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2. What were the greatest achievements of the Italian Renaissance Explain your answer with reference to at least three works of art or literature - Essay Example

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The Italian Renaissance is a pivotal period in European history whose beginnings can be traced to Florence, a city that attracted some of the greatest artists of that era. It began at a point in time when artists looked to the antique Greek and Roman period for inspiration…
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2. What were the greatest achievements of the Italian Renaissance Explain your answer with reference to at least three works of art or literature
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Achievements of the Italian Renaissance The Italian Renaissance is a pivotal period in European history whose beginnings can be traced to Florence, a city that attracted some of the greatest artists of that era. It began at a point in time when artists looked to the antique Greek and Roman period for inspiration. These artists went against what was considered the norm during the Middle Ages, choosing instead to find inspiration in the works of what they considered having been the illustrious period. It was during the Italian Renaissance that some of the furthermost creations of art in the world today were made. Artists such as Leonardo da Vinci, Raphael, and Michelangelo thrived during this period, their works being considered masterpieces to this day. The works of the trio form the backbone of the Italian Renaissance and some of these shall be considered in this essay.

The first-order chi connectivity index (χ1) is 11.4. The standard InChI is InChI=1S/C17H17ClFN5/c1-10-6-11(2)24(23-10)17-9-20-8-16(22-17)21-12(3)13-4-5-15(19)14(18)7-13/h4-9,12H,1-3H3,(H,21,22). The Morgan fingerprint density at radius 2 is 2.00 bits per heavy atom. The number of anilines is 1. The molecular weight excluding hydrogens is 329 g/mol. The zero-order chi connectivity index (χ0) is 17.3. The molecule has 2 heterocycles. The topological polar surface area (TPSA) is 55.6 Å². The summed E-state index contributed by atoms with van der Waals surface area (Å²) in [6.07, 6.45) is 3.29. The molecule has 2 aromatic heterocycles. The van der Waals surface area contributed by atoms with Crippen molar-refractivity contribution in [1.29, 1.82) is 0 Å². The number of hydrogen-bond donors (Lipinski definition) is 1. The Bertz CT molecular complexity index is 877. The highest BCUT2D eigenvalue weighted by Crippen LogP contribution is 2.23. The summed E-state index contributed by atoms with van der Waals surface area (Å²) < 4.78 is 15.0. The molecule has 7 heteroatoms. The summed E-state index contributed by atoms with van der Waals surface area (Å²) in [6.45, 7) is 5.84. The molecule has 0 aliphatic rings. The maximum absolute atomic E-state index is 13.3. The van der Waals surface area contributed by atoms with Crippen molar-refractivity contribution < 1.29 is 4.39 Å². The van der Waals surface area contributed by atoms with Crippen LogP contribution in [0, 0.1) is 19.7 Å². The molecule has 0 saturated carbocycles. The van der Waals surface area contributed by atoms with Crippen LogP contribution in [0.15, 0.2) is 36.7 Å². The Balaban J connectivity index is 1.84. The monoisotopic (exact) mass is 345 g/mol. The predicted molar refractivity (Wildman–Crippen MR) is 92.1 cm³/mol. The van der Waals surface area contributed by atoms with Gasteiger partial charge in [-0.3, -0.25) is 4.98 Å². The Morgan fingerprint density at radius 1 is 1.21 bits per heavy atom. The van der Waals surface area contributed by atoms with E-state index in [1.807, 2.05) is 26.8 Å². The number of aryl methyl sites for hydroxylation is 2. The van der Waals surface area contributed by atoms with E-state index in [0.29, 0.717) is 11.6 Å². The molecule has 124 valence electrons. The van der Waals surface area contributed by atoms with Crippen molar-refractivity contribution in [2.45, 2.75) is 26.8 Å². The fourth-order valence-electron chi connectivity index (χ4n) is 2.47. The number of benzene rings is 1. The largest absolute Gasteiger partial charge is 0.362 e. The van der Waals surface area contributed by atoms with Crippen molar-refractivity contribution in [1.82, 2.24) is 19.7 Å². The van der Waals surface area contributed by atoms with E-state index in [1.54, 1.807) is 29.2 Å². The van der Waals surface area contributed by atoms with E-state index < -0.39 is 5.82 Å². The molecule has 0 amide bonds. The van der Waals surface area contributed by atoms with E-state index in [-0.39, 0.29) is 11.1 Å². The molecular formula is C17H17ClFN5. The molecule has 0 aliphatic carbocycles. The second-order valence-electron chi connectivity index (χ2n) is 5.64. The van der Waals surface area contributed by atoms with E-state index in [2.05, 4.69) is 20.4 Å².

One of the best-known works of the Italian Renaissance, and what can be considered one of its best accomplishments, is the fresco The Triumph of Galatea. This is a masterpiece by Raphael, which he painted for the Villa Farnesina, and is based on Greek mythology (Bruce 346). It is a depiction of how the Nereid Galatea became involved in a love situation with a shepherd. While this fresco is based on the mythology, it depicts a sight where Galatea is surrounded by humanoid sea creatures. This fresco is deemed one of Raphael’s supreme masterpieces whose meaning has been subject to speculation for a long time. The second, and perhaps the most well-known, work of art of this period is Mona Lisa, by Leonardo da Vinci. This painting is not only famous, but many books, songs, and poems have been written concerning it. This is because of the famed mystery, which the painting seems to carry with it. People who have visited it or viewed it have often wondered what da Vinci’s intention for painting it was. While some people believe that it is just a regular painting, others have come up with theories concerning it, including that it holds a revered religious secret. The topic of the painting has an indistinct expression on her face. This expression has kept people interested in the painting for a long time, as each attempt to decipher its true meaning (McMullen). Art scholars continue to study it as ever-increasing theories, and myths develop around it.
One of the most renowned pieces of art from the Italian Renaissance is the statue David, a monument by the sculptor Michelangelo, which is a representation of Biblical David, who was a favorite subject of Florentine artists, standing nude (Riding). Because of the actions of this Biblical champion, he was widely viewed in Florence as a symbol of liberty. Florence was a fiercely independent republic, which was surrounded by those who wished to dominate it. Michelangelo’s David was set to face towards Rome, the greatest of the enemies of Florence, as a symbol of what the Florentines were prepared to do to defend their liberty. In conclusion, it can be said that the works, of the three artists, discussed above are the greatest achievements of the Italian Renaissance. They embody the spirit of the renaissance as it was then, heralding a new artistic era, which was not dominated by the contemporary art of the time.
Works Cited
Bruce, Donald. "Raphael at the National Gallery." Contemporary Review 2004: 346-51.
McMullen, Randy. "People: Historian Says Da Vinci used Man as Main Model for Mona Lisa." Oakland Tribune. Feb 03 2011.
Riding, Alan. "Michelangelos Secrets are no Longer Secret." New York Times. Mar 29 2006. Read More
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